Cost-effectiveness analysis of online hemodiafiltration versus high-flux hemodialysis
Cost-effectiveness acceptability curves for female and male patients aged 40, 50, and 60 years on hemodiafiltration (alternative cost setting).
© Copyright Policy
Related In: Results  -  Collection

License 1 - License 2
Show All Figures
getmorefigures.php?uid=PMC5036827&req=5

f6-ceor-8-531: Cost-effectiveness acceptability curves for female and male patients aged 40, 50, and 60 years on hemodiafiltration (alternative cost setting).
Mentions: Using the alternative cost setting, the model becomes fully probabilistic. Previously, cost inputs were point estimates, whereas now costs vary over the range assessed by Lebourg et al.12 The CEAC for the subgroup of 50-year-old male patients shows that 21.5% of the simulations are cost-saving (Figure 6). The probability of being cost-effective reaches 80% at the commonly accepted threshold of €40,000/QALY, and it increases only by 2.4 percentage points even with a threshold of €70,000/QALY. Results are consistent with the previous cost setting. With regard to the mean ICERs, HDF seems a little more expensive: for instance, the ICERs of the younger patients rise from €5,878/QALY and €5,732/QALY to €7,748/QALY and €7,724/QALY for female and male patients, respectively (Table 2). This subgroup analysis confirmed the previous results: the ICER increases with the age of the cohort.

View Article: PubMed Central - PubMed

ABSTRACT

Background: Clinical studies suggest that hemodiafiltration (HDF) may lead to better clinical outcomes than high-flux hemodialysis (HF-HD), but concerns have been raised about the cost-effectiveness of HDF versus HF-HD. Aim of this study was to investigate whether clinical benefits, in terms of longer survival and better health-related quality of life, are worth the possibly higher costs of HDF compared to HF-HD.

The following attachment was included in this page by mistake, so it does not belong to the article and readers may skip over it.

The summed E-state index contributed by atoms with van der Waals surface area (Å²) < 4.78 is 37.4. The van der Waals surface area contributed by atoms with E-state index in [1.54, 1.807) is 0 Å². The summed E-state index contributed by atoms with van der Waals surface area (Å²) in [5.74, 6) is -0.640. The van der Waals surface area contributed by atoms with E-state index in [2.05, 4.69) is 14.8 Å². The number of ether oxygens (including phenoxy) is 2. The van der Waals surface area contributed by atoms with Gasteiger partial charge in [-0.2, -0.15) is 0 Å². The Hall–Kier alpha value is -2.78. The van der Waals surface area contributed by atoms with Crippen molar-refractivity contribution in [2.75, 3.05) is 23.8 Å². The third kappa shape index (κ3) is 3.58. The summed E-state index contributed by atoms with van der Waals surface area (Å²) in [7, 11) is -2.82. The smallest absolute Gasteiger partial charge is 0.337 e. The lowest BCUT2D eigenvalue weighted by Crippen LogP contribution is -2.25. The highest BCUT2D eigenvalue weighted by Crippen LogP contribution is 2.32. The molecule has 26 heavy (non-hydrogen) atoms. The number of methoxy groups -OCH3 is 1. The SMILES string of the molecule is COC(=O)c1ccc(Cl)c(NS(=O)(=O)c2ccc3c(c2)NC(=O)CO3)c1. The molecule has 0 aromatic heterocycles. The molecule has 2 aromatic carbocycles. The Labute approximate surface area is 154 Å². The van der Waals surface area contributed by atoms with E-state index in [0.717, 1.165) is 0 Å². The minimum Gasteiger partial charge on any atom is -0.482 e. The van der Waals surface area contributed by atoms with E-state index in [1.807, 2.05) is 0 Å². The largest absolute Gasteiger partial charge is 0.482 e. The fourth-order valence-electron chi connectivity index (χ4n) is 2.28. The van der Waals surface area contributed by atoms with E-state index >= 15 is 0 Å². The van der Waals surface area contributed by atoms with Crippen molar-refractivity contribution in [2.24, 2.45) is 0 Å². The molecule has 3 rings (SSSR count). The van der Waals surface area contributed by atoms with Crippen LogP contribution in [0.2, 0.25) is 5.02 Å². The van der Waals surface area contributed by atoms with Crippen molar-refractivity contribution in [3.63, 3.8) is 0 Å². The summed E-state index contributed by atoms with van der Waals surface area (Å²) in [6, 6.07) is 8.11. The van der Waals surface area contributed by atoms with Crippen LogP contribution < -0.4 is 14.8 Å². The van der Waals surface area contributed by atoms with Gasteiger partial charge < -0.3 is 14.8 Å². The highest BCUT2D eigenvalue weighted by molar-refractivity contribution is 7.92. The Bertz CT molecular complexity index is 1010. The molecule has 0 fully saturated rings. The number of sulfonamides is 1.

Methods: The analysis comprised a simulation based on the combined results of previous published studies, with the following steps: 1) estimation of the survival function of HF-HD patients from a clinical trial and of HDF patients using the risk reduction estimated in a meta-analysis; 2) simulation of the survival of the same sample of patients as if allocated to HF-HD or HDF using three-state Markov models; and 3) application of state-specific health-related quality of life coefficients and differential costs derived from the literature. Several Monte Carlo simulations were performed, including simulations for patients with different risk profiles, for example, by age (patients aged 40, 50, and 60 years), sex, and diabetic status. Scatter plots of simulations in the cost-effectiveness plane were produced, incremental cost-effectiveness ratios were estimated, and cost-effectiveness acceptability curves were computed.

Results: An incremental cost-effectiveness ratio of €6,982/quality-adjusted life years (QALY) was estimated for the baseline cohort of 50-year-old male patients. Given the commonly accepted threshold of €40,000/QALY, HDF is cost-effective. The probabilistic sensitivity analysis showed that HDF is cost-effective with a probability of ~81% at a threshold of €40,000/QALY. It is fundamental to measure the outcome also in terms of quality of life. HDF is more cost-effective for younger patients.

Conclusion: HDF can be considered cost-effective compared to HF-HD.

No MeSH data available.